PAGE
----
Oils and pantry items should be kept out of sunlight at room temperature.
Bananas can ruin your fruit bowl, always store separately unless you are wanting to speed up the ripening process on other fruit (This is a great way to soften up those under ripe avocados)
If you’re unsure how to stock and use pantry items, read this article from Little Sprouts Learning, which has some great information on key items you may want to consider having on hand with example of meals you can create . There are also hints for bulk and wholefood shopping!
Use By or Best Before?
Use By and Best Before dates are not the same!! The Food Standards Agency gives a good explanation with a video. Use by dates should be followed but best before is a guide only. I would never recommend eating any meat, fish or dairy products past the date! Items such as flour, legumes, cereals, pasta and other dry goods as well as items such as honey are generally still fresh so to speak, and safe to consume.
Any food with visible mould should be thrown away, including bread. I once ate a fruit mince pie that I discovered was 2 years over the date (thanks Grandma!) although it didn’t make me ill, I wouldn’t have chosen to eat it had I known! Just goes to show everyone has their own ideas and standards of what they are prepared to eat, so just figure out what yours are and be safe!
Donate Your Food
Giving your food away is better than trashing it. This works particularly well with birthday cakes and party food, your friends and family will love you for it. If you have a social gathering, be sure to send your guests home with some leftovers.
Tinned or dry foods that you know you will never use, can be donated to homeless shelters or offloaded with seasonal food drives. Remember, there are still people going hungry in major cities despite the amount of food available, but please make sure it is within date. If you’re in Australia keep an eye out for FoodBank donation points.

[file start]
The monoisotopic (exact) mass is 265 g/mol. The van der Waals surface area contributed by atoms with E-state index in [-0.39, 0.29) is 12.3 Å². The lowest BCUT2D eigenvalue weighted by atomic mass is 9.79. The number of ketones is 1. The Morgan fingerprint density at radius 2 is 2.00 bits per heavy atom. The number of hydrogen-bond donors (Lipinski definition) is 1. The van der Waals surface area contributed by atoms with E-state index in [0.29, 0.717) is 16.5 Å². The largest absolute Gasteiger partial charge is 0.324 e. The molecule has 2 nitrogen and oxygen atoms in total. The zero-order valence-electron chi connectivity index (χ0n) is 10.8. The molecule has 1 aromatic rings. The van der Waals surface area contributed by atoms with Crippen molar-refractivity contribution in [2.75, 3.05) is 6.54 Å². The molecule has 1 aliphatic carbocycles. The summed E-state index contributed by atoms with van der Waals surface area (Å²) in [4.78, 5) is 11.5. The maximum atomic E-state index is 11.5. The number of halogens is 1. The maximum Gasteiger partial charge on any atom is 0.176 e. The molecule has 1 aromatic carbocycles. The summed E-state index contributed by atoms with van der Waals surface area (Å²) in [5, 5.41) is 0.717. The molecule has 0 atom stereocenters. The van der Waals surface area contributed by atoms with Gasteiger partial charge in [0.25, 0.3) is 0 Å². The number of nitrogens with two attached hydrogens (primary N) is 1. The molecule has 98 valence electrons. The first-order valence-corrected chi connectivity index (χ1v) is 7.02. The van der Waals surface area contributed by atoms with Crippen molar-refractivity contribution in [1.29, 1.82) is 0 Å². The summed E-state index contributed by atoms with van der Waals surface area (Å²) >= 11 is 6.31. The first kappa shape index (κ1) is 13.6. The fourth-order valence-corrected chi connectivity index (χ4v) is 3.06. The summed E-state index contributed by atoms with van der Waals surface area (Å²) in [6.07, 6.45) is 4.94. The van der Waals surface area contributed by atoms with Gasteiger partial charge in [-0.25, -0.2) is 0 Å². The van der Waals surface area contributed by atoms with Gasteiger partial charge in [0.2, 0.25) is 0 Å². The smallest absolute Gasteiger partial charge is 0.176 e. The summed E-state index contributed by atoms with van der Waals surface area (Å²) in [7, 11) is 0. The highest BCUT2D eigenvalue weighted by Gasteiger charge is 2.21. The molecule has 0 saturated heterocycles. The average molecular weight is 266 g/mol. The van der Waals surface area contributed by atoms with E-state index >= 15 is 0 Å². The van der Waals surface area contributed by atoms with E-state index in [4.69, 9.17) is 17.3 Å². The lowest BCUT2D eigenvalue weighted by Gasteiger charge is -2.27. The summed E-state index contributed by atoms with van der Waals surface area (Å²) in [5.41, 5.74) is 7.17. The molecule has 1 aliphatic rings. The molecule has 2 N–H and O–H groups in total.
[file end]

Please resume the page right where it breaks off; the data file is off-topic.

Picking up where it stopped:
Not everyone has a garden, but you can get small kitchen composters, or use a small space to bury the occasional fruit core. Have a read of Think You Can’t Compost for the low down on composting in small spaces. Biome have a cute video on how composting works if you're still not totally into the idea yet. Remember to double check with your local council if they accept food waste and make the most of it.
I've heard banana peels are great to bury near your roses and unsalted nut shells, coffee grinds and tea, can literally be scattered on top of the soil, and in pot plants.
If you are still using a food disposal system check out why it might not be as green as you think
And if you’re thinking about vermicomposting you might want to take a look at this step by step guide from Everchange Productions
(The Urban Composter above is a 16 litre airtight bucket, simplifying the process for those without space or not wanting to deal with heavy, smelly bin systems - the image contains an affiliate link)
Do a Challenge
A few times a year we have a little challenge in our house where we try to spend the least amount possible at the supermarket. This is fun and a great way to save a few bucks especially in the lead up to Christmas (and after). How do you do it? Well, the aim is to eat what you can in the house by buying the least items possible. You will need to raid your pantry, fridge and freezer or anywhere else you store your food and use what you can. We still purchase fresh fruit, vegetables and meat but some family meals only require a few dollars if that.
You might also want to give Empty Fridge Day a try, which is another take on using what you have. The idea is to empty your fridge (by eating not throwing away food of course) so that when you shop, you come home to a clean empty(ish) fridge.
I have a free 30 day challenge for subscribers too!
(see at the bottom of this post)
What are your best tips on avoiding food waste? Let me know in the comments, I love hearing these types of tips!
If you want to know more about storing food without cling-wrap, head here.